Review: THE MEG

Jason Statham Stars in the Shark Thriller “The Meg”


By Liz Lopez

Rating: B-/C+

Directed by Jon Turteltaub (“National Treasure,” “Phenomenon”), “The Meg” appears to be a ’70s disaster movie that no doubt will have many viewers finding themselves reminded of “Jaws” that was released during the summer of 1975. “The Meg,” an action sci-fi horror adventure film features a prehistoric shark thought to be extinct. The screenplay by Dean Georgaris, Jon Hoeber and Erich Hoeber may have been written with the intent to be the deep sea horror film of the year, but unfortunately it is predictable in many ways. Starting with the similarities to “Jaws” that it is tagged with, several scenes reminded me of other more recent water related disaster films that I won’t spend time listing names. Read more »


By Liz Lopez

Rating: A

Director Spike Lee’s “BlacKkKlansman” premiered in competition at the Cannes Film Festival. It is the almost unbelievable true story of a Colorado Springs black police detective, Ron Stallworth (John David Washington, “Ballers” TV series, “Malcolm X”) who conducted a risky undercover investigation that led to him ultimately being granted Ku Klux Klan membership in the 1970s. The screenplay, based on the book by Ron Stallworth, is written by the director, Charlie Wachtel, David Rabinowitz and Kevin Willmott. The biography, drama and crime film is also noted as a comedy – there is nothing comedic about the corruption and racism, but many of the members of “the Organization” (as the Colorado Springs KKK branch referred to itself), are either not very literate or organized, leading to outright comedy. From the opening scenes featuring Scarlett O’Hara and leading toward an ending with recent events captured on video about marches and plowing into people, this is a film not to be missed.   Read more »


By Mark Saldana 

Rating: 3.5 (Out of 4 Stars)

The stoner buddy comedy is a movie subgenre that has nearly been done to death. However, how many of these flicks have females as their lead protagonists? Well, as far as I know, there haven’t been any.  That is until now.  With Never Goin’ Back, writer/director/editor Augustine Frizzell gives movie audiences a take on the stoner comedy that has been long overdue.  The film is an uproarious tale of girls behaving badly and stupidly, but make no mistake.  The sometimes raunchy and wild humor is intelligently written and executed by the cast and crew.  Though the movie hasn’t exactly reinvented the genre, it sure has breathed some much needed fresh air and vitality into it. Read more »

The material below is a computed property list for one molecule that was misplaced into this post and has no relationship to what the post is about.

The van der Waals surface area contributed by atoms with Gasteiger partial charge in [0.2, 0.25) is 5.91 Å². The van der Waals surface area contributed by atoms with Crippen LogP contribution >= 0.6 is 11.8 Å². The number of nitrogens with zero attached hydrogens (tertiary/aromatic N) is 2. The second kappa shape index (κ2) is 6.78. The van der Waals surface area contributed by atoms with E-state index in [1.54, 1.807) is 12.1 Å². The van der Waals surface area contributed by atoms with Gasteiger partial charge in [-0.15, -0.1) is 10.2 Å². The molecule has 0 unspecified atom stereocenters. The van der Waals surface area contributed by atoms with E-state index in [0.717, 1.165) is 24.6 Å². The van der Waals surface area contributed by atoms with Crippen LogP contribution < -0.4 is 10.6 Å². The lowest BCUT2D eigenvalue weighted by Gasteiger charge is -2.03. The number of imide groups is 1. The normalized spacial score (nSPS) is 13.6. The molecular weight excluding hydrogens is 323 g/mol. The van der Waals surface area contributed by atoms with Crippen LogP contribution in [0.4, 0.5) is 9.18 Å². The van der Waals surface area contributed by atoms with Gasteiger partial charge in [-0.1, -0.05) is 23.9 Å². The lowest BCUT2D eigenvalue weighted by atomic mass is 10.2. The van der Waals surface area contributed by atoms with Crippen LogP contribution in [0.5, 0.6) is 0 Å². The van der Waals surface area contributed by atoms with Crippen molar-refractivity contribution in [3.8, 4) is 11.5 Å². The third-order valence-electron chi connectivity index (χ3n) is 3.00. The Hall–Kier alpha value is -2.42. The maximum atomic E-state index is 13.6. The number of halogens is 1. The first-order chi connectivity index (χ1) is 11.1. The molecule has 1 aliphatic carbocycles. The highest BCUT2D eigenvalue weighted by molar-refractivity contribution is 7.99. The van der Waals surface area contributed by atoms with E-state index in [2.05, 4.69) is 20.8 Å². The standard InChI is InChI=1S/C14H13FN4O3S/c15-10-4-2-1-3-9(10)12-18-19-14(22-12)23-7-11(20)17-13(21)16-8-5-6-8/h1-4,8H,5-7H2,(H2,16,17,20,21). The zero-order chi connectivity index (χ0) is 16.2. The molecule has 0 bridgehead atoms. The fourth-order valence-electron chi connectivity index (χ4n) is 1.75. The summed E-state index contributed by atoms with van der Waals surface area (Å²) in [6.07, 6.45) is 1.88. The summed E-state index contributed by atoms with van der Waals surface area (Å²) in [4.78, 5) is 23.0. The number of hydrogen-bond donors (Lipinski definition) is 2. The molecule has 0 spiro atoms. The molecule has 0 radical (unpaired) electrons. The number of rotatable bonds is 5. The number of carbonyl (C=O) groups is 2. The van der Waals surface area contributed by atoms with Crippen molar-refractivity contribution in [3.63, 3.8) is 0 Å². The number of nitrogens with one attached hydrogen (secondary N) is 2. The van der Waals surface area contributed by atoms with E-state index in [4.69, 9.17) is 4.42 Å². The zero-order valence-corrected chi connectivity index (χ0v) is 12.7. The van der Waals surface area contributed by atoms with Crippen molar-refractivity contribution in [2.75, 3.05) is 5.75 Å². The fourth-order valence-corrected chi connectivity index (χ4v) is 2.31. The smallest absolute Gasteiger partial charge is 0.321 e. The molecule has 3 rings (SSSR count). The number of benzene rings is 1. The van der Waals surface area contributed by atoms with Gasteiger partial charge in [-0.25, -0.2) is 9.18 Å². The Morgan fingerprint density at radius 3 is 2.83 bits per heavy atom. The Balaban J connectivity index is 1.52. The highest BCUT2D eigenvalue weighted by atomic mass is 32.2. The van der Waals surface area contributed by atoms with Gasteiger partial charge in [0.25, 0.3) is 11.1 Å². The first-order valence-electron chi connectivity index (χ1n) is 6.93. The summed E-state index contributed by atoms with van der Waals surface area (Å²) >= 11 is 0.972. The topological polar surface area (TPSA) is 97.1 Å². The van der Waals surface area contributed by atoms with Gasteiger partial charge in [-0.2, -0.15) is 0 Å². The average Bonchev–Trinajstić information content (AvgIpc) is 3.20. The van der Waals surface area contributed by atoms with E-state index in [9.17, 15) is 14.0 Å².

Review: DOG DAYS

By Mark Saldana

Rating: 2.5 (Out of 4 Stars)

From director Ken Marino (How to Be a Latin Lover) comes a comedy that has its share of charming and amusing moments, but suffers from the cliche tropes it inexplicably embraces.  Dog Days comes across as a strange hybrid of a movie which combines a sincere, loving tribute to canines with the overplayed beats of an ensemble comedy.  Because its tropes are so easily recognizable, the plot and its character development become crystal clear with no surprises whatsoever.  I suppose some audience members will devour this entire saccharine “effort,” but I found myself often bored and annoyed. Read more »


By Mark Saldana

Rating: 3 (Out of 4 Stars)

Unlike last year’s Goodbye Christopher Robin, which serves as a biopic for Winnie-the-Pooh creator A.A. Milne, this live-action/CGI Disney production is pure fantasy.  Acting as a sequel to all of the fictionalized Christopher Robin/Winnie-the-Pooh stories, this film examines what could happen when the title character is forced to grow up and give up his wildly imaginative adventures in the Hundred Acre Wood. The result is a charming, humorous, but overly saccharine film that is held back by cliche writing and predictability.  It is a movie which tries to appeal to both children and adults, but fails to completely satisfy either. Read more »